If the 2016 U.S. Olympic golf team was named today, Phil Mickelson would not be one of the automatic qualifiers.
The field provisions for the first Olympic golf tournament since 1904 include allowing everybody in the Official World Golf Ranking (OWGR) top 15 with a maximum of four per country.
That’s where the U.S. qualifiers come in. Mickelson is ranked No. 11 in the world, but he’s fifth among Americans behind Tiger Woods (3), Matt Kuchar (4), Bubba Watson (5) and Jordan Spieth (10). Another four Americans are Nos. 12-15, right behind Mickelson.
Mickelson, 43, is the second-oldest among those nine players. He will be 46 when the 2016 Olympic golf field is determined. Age is not deterring the five-time major champion, who seems to have etched in stone his travel plans to Rio de Janeiro in two years.
Mickelson told ESPN’s Rick Reilly his intentions in a story published last week:
Let me get this straight. From age 43 to age 48, you’re going to play the best golf of your life?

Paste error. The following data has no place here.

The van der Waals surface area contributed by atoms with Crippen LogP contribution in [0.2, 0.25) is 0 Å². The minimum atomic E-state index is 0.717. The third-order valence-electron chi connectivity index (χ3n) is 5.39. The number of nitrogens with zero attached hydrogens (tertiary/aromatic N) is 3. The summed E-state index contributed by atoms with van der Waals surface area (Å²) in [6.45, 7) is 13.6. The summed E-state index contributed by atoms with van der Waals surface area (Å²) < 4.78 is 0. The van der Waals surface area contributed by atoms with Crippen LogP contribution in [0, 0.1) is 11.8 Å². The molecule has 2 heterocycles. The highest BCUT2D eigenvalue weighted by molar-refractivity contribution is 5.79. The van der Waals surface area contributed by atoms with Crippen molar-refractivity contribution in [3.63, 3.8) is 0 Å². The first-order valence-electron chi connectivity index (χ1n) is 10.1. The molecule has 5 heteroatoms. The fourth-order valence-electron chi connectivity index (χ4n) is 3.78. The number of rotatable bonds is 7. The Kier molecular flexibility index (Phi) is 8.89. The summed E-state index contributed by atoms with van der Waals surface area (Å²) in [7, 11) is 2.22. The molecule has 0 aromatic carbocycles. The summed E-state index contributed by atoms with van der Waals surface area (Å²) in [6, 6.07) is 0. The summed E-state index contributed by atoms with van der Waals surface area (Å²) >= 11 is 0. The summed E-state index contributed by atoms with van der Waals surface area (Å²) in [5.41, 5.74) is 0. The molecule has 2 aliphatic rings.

“I think so. I’m going to win a bunch of tournaments. I’m going to win at least one U.S. Open, maybe two. And I’m going to make the 2016 Olympic team. And really, I’d love to make the 2020 Olympic team. I’d be 50. How cool would that be?”
A 50-year-old in the Olympics wouldn’t be unheard of. It happens in equestrian and sailing. But in golf?
Well, that would be incredibly difficult for an American man. But not out of the question globally.
Spaniard Miguel Angel Jimenez, who will turn 52 in 2016, would make the Olympic golf field if named today due to another provision, which allows two golfers per country overall once you get past the top 15.
The cigar-loving Jimenez would be the second of two golfers from Spain, behind world No. 8 Sergio Garcia. Jimenez is ranked No. 27, but if he falls one spot among his countrymen, he’d be out. The next highest ranked Spaniard is currently No. 53.